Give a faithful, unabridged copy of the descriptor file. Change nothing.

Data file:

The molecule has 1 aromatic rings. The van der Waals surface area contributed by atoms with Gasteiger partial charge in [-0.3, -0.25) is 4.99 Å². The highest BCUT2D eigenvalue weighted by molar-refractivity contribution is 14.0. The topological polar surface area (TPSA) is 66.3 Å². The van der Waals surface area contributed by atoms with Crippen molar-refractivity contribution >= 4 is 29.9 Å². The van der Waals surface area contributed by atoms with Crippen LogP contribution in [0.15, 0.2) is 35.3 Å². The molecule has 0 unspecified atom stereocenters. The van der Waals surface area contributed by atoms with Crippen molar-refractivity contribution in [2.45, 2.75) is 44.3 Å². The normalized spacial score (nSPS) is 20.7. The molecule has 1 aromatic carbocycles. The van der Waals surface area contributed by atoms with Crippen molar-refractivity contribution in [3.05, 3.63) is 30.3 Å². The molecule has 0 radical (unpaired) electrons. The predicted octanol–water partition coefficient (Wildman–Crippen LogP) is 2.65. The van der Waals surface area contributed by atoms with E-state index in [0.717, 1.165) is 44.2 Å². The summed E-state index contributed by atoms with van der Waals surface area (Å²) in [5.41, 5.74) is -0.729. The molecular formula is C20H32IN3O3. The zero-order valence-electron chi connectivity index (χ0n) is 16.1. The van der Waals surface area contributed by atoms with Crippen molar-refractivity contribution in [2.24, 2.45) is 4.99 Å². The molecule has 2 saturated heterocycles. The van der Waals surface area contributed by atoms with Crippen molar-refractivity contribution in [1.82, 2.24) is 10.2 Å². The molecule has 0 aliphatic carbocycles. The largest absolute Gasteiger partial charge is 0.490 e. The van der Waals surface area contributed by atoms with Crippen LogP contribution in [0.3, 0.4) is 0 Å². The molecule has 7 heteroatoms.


The molecule has 1 aromatic rings. The van der Waals surface area contributed by atoms with Gasteiger partial charge in [-0.3, -0.25) is 4.99 Å². The highest BCUT2D eigenvalue weighted by molar-refractivity contribution is 14.0. The topological polar surface area (TPSA) is 66.3 Å². The van der Waals surface area contributed by atoms with Crippen molar-refractivity contribution >= 4 is 29.9 Å². The van der Waals surface area contributed by atoms with Crippen LogP contribution in [0.15, 0.2) is 35.3 Å². The molecule has 0 unspecified atom stereocenters. The van der Waals surface area contributed by atoms with Crippen molar-refractivity contribution in [2.45, 2.75) is 44.3 Å². The normalized spacial score (nSPS) is 20.7. The molecule has 1 aromatic carbocycles. The van der Waals surface area contributed by atoms with Crippen molar-refractivity contribution in [3.05, 3.63) is 30.3 Å². The molecule has 0 radical (unpaired) electrons. The predicted octanol–water partition coefficient (Wildman–Crippen LogP) is 2.65. The van der Waals surface area contributed by atoms with E-state index in [0.717, 1.165) is 44.2 Å². The summed E-state index contributed by atoms with van der Waals surface area (Å²) in [5.41, 5.74) is -0.729. The molecular formula is C20H32IN3O3. The zero-order valence-electron chi connectivity index (χ0n) is 16.1. The van der Waals surface area contributed by atoms with Crippen molar-refractivity contribution in [2.24, 2.45) is 4.99 Å². The molecule has 2 saturated heterocycles. The van der Waals surface area contributed by atoms with Crippen molar-refractivity contribution in [1.82, 2.24) is 10.2 Å². The molecule has 0 aliphatic carbocycles. The largest absolute Gasteiger partial charge is 0.490 e. The van der Waals surface area contributed by atoms with Crippen LogP contribution in [0.3, 0.4) is 0 Å². The molecule has 7 heteroatoms.